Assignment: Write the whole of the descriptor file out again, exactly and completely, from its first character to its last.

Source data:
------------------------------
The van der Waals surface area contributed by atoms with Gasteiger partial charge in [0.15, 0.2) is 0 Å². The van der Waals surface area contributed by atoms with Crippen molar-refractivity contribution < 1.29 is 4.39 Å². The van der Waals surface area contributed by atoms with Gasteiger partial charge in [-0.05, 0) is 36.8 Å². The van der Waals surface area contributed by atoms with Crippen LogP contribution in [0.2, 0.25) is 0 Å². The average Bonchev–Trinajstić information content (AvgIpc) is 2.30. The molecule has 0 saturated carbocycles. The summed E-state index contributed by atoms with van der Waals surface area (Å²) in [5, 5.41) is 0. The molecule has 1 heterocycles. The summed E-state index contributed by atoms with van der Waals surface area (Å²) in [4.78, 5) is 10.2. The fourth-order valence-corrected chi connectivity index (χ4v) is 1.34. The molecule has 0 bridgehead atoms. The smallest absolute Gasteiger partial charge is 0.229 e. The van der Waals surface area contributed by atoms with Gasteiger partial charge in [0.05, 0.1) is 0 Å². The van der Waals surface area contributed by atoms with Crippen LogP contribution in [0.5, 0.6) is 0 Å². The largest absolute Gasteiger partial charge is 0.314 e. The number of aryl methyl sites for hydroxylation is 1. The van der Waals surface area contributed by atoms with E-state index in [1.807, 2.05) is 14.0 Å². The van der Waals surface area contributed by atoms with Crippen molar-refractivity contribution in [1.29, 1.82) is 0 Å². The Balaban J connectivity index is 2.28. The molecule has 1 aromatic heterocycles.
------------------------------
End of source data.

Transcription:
The van der Waals surface area contributed by atoms with Gasteiger partial charge in [0.15, 0.2) is 0 Å². The van der Waals surface area contributed by atoms with Crippen molar-refractivity contribution < 1.29 is 4.39 Å². The van der Waals surface area contributed by atoms with Gasteiger partial charge in [-0.05, 0) is 36.8 Å². The van der Waals surface area contributed by atoms with Crippen LogP contribution in [0.2, 0.25) is 0 Å². The average Bonchev–Trinajstić information content (AvgIpc) is 2.30. The molecule has 0 saturated carbocycles. The summed E-state index contributed by atoms with van der Waals surface area (Å²) in [5, 5.41) is 0. The molecule has 1 heterocycles. The summed E-state index contributed by atoms with van der Waals surface area (Å²) in [4.78, 5) is 10.2. The fourth-order valence-corrected chi connectivity index (χ4v) is 1.34. The molecule has 0 bridgehead atoms. The smallest absolute Gasteiger partial charge is 0.229 e. The van der Waals surface area contributed by atoms with Gasteiger partial charge in [0.05, 0.1) is 0 Å². The van der Waals surface area contributed by atoms with Crippen LogP contribution in [0.5, 0.6) is 0 Å². The largest absolute Gasteiger partial charge is 0.314 e. The number of aryl methyl sites for hydroxylation is 1. The van der Waals surface area contributed by atoms with E-state index in [1.807, 2.05) is 14.0 Å². The van der Waals surface area contributed by atoms with Crippen molar-refractivity contribution in [1.29, 1.82) is 0 Å². The Balaban J connectivity index is 2.28. The molecule has 1 aromatic heterocycles.